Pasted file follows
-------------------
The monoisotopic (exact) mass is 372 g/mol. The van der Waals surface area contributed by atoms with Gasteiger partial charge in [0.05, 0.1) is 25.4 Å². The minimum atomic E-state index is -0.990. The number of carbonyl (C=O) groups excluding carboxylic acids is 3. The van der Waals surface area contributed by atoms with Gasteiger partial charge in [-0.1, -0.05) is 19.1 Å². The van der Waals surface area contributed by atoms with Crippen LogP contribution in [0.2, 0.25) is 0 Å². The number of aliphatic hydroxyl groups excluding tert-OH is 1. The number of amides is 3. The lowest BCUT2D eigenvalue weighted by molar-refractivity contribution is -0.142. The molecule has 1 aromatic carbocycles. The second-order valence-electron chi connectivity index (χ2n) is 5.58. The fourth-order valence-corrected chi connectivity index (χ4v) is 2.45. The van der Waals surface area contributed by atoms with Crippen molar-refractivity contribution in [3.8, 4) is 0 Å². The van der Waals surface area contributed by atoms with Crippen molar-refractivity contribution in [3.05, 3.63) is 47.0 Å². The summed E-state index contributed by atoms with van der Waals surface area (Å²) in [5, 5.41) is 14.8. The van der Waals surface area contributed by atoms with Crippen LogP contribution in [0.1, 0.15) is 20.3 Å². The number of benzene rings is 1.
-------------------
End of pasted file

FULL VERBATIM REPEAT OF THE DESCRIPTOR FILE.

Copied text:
The monoisotopic (exact) mass is 372 g/mol. The van der Waals surface area contributed by atoms with Gasteiger partial charge in [0.05, 0.1) is 25.4 Å². The minimum atomic E-state index is -0.990. The number of carbonyl (C=O) groups excluding carboxylic acids is 3. The van der Waals surface area contributed by atoms with Gasteiger partial charge in [-0.1, -0.05) is 19.1 Å². The van der Waals surface area contributed by atoms with Crippen LogP contribution in [0.2, 0.25) is 0 Å². The number of aliphatic hydroxyl groups excluding tert-OH is 1. The number of amides is 3. The lowest BCUT2D eigenvalue weighted by molar-refractivity contribution is -0.142. The molecule has 1 aromatic carbocycles. The second-order valence-electron chi connectivity index (χ2n) is 5.58. The fourth-order valence-corrected chi connectivity index (χ4v) is 2.45. The van der Waals surface area contributed by atoms with Crippen molar-refractivity contribution in [3.8, 4) is 0 Å². The van der Waals surface area contributed by atoms with Crippen molar-refractivity contribution in [3.05, 3.63) is 47.0 Å². The summed E-state index contributed by atoms with van der Waals surface area (Å²) in [5, 5.41) is 14.8. The van der Waals surface area contributed by atoms with Crippen LogP contribution in [0.1, 0.15) is 20.3 Å². The number of benzene rings is 1.